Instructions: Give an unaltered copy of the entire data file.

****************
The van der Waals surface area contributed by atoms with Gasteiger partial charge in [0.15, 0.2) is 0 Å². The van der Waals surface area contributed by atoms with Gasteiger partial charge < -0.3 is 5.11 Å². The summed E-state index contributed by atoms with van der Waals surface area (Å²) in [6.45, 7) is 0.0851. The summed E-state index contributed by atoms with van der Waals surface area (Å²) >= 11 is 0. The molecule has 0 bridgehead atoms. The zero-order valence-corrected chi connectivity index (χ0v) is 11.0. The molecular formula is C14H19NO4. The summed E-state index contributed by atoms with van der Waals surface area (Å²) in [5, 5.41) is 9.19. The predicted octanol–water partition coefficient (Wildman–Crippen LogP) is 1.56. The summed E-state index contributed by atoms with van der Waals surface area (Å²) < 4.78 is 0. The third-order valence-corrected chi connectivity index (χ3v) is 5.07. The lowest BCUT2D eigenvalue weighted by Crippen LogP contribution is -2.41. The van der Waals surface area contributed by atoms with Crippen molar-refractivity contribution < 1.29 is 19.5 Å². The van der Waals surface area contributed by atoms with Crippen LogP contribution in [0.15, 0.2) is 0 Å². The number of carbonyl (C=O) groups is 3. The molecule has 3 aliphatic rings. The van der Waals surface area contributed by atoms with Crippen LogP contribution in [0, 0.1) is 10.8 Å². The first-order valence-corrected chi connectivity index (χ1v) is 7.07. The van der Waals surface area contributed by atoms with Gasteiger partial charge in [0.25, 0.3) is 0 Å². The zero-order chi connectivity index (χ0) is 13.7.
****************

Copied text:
The van der Waals surface area contributed by atoms with Gasteiger partial charge in [0.15, 0.2) is 0 Å². The van der Waals surface area contributed by atoms with Gasteiger partial charge < -0.3 is 5.11 Å². The summed E-state index contributed by atoms with van der Waals surface area (Å²) in [6.45, 7) is 0.0851. The summed E-state index contributed by atoms with van der Waals surface area (Å²) >= 11 is 0. The molecule has 0 bridgehead atoms. The zero-order valence-corrected chi connectivity index (χ0v) is 11.0. The molecular formula is C14H19NO4. The summed E-state index contributed by atoms with van der Waals surface area (Å²) in [5, 5.41) is 9.19. The predicted octanol–water partition coefficient (Wildman–Crippen LogP) is 1.56. The summed E-state index contributed by atoms with van der Waals surface area (Å²) < 4.78 is 0. The third-order valence-corrected chi connectivity index (χ3v) is 5.07. The lowest BCUT2D eigenvalue weighted by Crippen LogP contribution is -2.41. The van der Waals surface area contributed by atoms with Crippen molar-refractivity contribution < 1.29 is 19.5 Å². The van der Waals surface area contributed by atoms with Crippen LogP contribution in [0.15, 0.2) is 0 Å². The number of carbonyl (C=O) groups is 3. The molecule has 3 aliphatic rings. The van der Waals surface area contributed by atoms with Crippen LogP contribution in [0, 0.1) is 10.8 Å². The first-order valence-corrected chi connectivity index (χ1v) is 7.07. The van der Waals surface area contributed by atoms with Gasteiger partial charge in [0.25, 0.3) is 0 Å². The zero-order chi connectivity index (χ0) is 13.7.